I finished throwing up and jogged in the rest of the race. Actually I felt much better without several gallons of Gatorade on spin cycle in my stomach. Total time: 5:18.

I keeled over at the end of the race and lay in the grass for about an hour. Then I tried to get up and go back to Shirley and Patrick’s place. Well, I stood up and almost fell over again. I sat back down and tried again after half an hour. Much better. Until I got home, where Summer the dog almost knocked me over greeting me as I came in the door. I took a shower and an hour nap. I went down for dinner and discovered I could not unscrew the cap on my Gatorade.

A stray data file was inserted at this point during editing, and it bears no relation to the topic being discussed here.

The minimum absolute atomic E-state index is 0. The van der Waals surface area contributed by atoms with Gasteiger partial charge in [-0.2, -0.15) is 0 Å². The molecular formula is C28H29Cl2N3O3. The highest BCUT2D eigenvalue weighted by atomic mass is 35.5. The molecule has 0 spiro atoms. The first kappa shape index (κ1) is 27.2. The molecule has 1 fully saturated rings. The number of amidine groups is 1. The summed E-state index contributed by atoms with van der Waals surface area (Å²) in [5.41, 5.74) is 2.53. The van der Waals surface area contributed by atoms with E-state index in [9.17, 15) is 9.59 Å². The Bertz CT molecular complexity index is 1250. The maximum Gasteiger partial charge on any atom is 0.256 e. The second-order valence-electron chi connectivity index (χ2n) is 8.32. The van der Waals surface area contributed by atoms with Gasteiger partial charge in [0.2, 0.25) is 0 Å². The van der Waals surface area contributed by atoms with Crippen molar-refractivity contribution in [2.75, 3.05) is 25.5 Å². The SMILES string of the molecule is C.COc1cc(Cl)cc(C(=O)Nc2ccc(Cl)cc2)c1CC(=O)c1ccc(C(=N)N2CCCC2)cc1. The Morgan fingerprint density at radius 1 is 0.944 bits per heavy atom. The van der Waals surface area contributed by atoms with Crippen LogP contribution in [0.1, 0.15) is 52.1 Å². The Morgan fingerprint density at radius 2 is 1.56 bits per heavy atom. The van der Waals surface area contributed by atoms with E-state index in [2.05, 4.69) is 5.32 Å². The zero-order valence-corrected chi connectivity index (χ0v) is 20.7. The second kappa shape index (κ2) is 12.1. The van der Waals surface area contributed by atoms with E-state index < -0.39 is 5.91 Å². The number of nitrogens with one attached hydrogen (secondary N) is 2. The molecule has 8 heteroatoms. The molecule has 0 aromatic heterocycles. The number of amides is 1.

Training for my third marathon I ended up with a stress fracture by running 18 miles in old sneakers when my favorite shoe was in between model years. At that point, I gave up on marathoning. After the stress fracture healed up, some electro-stimulation and ultrasound done by a chiropractor at my gym helped with some inflamed scar tissue. Since then I have done my best running and am much happier running shorter races.


Morals of the story:

1) Don’t run a marathon in 86 degree weather.

2) Don’t drink more during a race than you have in training.

3) If you are drinking a lot and you are not sweating and not peeing, something is very wrong.

4) Carry a few business cards to hand to cute women.

5) Watch out for large dogs after a hard race.

6) Make sure a friend is on hand to open your bottle of Gatorade.

7) And finally: Don’t let one lousy race get you down.